Olympic Rowing champion Olaf Tufte

Olympic cross country winner Marit Bjørgen

Olympic cross country winner Petter Northug

Jan 17, 2011

What is Plyoathletics

PLYOATHLETICS, or PLYOATHLETIC TRAINING is a training philosophy where you combine the benefits of three different forms of training into one, very demanding form of training. You get the best of strength, power and muscularity from strength training, the endurance and stamina of endurance training, and the speed, agility and quickness of plyometric training. The downside; you have to commit to it, wholehearted, because it takes time, will and strength. Plyoathletics consumes you and spit you out the other end as a complete athlete.

STRENGTH TRAINING has been around for ages. Strength has always had an important role in defining masculinity. No one will today question the benefits of strength training. Hippocrates explained the principle behind strength training when he wrote "that which if used develops, and that which if not used wastes away", referring to muscular hypertrophy and atrophy. Progressive resistance training dates back at least to Ancient Greece, when legend has it that wrestler Milo of Croton trained by carrying a newborn calf on his back every day until it was fully grown. Another Greek, the physician Galen, described strength training exercises using the halteres (an early form of dumbbell) in the 2nd century. Ancient Persians used the meels, which became popular during the 19th century as the Indian club, and has recently made a comeback in the form of the clubbell.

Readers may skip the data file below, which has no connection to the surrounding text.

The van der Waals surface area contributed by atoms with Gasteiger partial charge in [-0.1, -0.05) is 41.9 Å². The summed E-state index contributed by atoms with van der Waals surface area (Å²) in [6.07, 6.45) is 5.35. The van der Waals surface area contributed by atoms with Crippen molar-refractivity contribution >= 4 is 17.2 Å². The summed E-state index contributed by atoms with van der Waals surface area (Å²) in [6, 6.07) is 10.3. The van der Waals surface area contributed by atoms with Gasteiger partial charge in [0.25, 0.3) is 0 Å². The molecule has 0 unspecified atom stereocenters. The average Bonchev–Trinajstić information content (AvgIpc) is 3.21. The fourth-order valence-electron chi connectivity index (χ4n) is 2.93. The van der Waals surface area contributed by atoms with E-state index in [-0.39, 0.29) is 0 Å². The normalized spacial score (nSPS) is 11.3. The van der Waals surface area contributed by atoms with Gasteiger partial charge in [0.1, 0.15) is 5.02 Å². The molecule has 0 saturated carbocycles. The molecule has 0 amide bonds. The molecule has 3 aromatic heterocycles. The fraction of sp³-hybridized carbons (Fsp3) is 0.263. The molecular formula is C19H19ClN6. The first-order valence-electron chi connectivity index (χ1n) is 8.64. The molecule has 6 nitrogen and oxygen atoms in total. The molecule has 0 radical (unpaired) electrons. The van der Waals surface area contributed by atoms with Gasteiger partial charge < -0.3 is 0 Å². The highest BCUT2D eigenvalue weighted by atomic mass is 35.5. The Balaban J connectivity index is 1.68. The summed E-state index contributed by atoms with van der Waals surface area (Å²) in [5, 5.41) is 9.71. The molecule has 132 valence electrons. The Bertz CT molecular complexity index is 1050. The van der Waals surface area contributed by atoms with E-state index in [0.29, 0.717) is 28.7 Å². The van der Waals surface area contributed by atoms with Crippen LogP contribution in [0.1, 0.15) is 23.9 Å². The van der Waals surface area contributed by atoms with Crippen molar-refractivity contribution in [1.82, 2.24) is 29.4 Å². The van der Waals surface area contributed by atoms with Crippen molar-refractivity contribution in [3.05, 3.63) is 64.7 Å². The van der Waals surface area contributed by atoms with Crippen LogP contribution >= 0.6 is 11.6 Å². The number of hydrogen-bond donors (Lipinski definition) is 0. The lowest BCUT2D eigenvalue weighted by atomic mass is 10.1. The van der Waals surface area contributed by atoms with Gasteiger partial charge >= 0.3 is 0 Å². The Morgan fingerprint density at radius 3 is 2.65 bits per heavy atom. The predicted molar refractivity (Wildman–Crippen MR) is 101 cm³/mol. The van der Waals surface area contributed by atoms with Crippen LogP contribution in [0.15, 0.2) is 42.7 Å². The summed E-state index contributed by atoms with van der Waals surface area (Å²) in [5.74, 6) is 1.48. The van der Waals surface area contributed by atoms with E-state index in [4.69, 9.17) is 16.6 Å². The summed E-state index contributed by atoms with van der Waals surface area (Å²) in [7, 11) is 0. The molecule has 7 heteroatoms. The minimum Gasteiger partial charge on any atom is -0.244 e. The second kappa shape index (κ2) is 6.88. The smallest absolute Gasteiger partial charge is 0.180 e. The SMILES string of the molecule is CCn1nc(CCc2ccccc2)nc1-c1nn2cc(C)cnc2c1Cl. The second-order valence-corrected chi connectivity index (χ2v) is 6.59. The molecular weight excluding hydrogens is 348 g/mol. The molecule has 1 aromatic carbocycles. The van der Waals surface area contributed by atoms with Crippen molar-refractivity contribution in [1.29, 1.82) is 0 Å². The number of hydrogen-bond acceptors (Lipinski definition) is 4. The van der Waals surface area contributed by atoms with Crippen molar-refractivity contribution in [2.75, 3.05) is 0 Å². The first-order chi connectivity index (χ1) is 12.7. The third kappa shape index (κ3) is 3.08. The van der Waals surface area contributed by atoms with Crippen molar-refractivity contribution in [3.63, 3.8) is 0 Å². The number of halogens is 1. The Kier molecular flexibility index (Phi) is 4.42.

The dumbbell was joined by the barbell in the latter half of the 19th century. Early barbells had hollow globes that could be filled with sand or lead shot, but by the end of the century these were replaced by the plate-loading barbell commonly used today

Strengthtraining has progressed into many forms, but the most widespread are hypertrophy, training for musclesize, or bodybuilding. Training for strength, like the powerlifters do, and training for speed and power, like olympic lifters and many athletes do. Most people you see in gyms all over the world combine these goals in their strength training.

But how many strong men and women in gyms and healthclubs around the world has equally well developed endurance or speed. How many bodybuilders do you see running a 10k. Or sprinting with ease on the track and field. Some NFL players and many other athletes, obviously, has these characteristics. And the truth is that these athletes in many ways follows the plyoathletic principals of training. But other then that. How many hobby lifters out there do really posess this qualities? I'll even go as far as saying that too much lifting kills your endurance and makes you slow.

ENDURANCE TRAINING is another form of training that is very popular all over the world. In short, endurance training is what to you do to keep on going for a longer time at higher speed. Endurance training has an effect on the heart, lungs, muscle cells, bloodstream, bloodcells, recovery and many more important factors in the human body. Exercises for endurance tends to be aerobic in nature versus anaerobic movements. Aerobic exercise develops slow twitch muscles. Performing these exercises strengthens and elongates the muscles for preparation of extended periods of use.

Athletes train for endurance to compete in 5k and 10k races, half marathons, marathons, ultra marathons, triathlons, Ironman competitions, Century bike rides, mountain biking, cross-country skiing and so on. Non-athletes can train similarly with an aerobic workout to burn calories and fat. It is known that long distance training (LDT) for endurance over long periods of time can be helpful to joints and ligaments as one ages.

But endurance training doesn't make you strong or fast. Infact it might make you slower or weaker. If you only train endurance this will very likely happen. And endurance training, while keeping you thin, doesn't prompote the aesthetics and the looks that many people want in our moders society. Be real, who wants to look skinny?